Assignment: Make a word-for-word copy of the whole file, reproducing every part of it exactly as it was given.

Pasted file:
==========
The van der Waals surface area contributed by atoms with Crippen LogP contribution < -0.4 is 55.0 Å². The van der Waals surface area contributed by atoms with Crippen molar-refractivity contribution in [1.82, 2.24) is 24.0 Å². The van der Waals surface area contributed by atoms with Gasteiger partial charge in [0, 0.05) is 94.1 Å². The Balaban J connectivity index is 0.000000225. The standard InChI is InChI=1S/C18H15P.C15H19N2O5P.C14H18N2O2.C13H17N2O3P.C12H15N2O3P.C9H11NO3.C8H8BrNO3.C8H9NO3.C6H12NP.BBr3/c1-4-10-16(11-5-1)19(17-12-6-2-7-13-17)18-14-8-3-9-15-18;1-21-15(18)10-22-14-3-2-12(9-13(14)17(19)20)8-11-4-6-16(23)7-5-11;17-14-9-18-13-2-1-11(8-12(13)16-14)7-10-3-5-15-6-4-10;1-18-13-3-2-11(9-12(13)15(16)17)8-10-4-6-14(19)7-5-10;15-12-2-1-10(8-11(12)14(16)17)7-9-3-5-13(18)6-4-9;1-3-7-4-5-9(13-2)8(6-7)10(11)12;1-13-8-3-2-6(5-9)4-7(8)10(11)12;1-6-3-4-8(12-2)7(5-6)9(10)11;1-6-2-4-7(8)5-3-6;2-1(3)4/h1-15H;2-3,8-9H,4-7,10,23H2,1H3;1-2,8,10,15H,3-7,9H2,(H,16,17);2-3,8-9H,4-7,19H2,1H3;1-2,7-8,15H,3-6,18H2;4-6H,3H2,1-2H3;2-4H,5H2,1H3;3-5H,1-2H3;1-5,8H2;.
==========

The van der Waals surface area contributed by atoms with Crippen LogP contribution < -0.4 is 55.0 Å². The van der Waals surface area contributed by atoms with Crippen molar-refractivity contribution in [1.82, 2.24) is 24.0 Å². The van der Waals surface area contributed by atoms with Gasteiger partial charge in [0, 0.05) is 94.1 Å². The Balaban J connectivity index is 0.000000225. The standard InChI is InChI=1S/C18H15P.C15H19N2O5P.C14H18N2O2.C13H17N2O3P.C12H15N2O3P.C9H11NO3.C8H8BrNO3.C8H9NO3.C6H12NP.BBr3/c1-4-10-16(11-5-1)19(17-12-6-2-7-13-17)18-14-8-3-9-15-18;1-21-15(18)10-22-14-3-2-12(9-13(14)17(19)20)8-11-4-6-16(23)7-5-11;17-14-9-18-13-2-1-11(8-12(13)16-14)7-10-3-5-15-6-4-10;1-18-13-3-2-11(9-12(13)15(16)17)8-10-4-6-14(19)7-5-10;15-12-2-1-10(8-11(12)14(16)17)7-9-3-5-13(18)6-4-9;1-3-7-4-5-9(13-2)8(6-7)10(11)12;1-13-8-3-2-6(5-9)4-7(8)10(11)12;1-6-3-4-8(12-2)7(5-6)9(10)11;1-6-2-4-7(8)5-3-6;2-1(3)4/h1-15H;2-3,8-9H,4-7,10,23H2,1H3;1-2,8,10,15H,3-7,9H2,(H,16,17);2-3,8-9H,4-7,19H2,1H3;1-2,7-8,15H,3-6,18H2;4-6H,3H2,1-2H3;2-4H,5H2,1H3;3-5H,1-2H3;1-5,8H2;.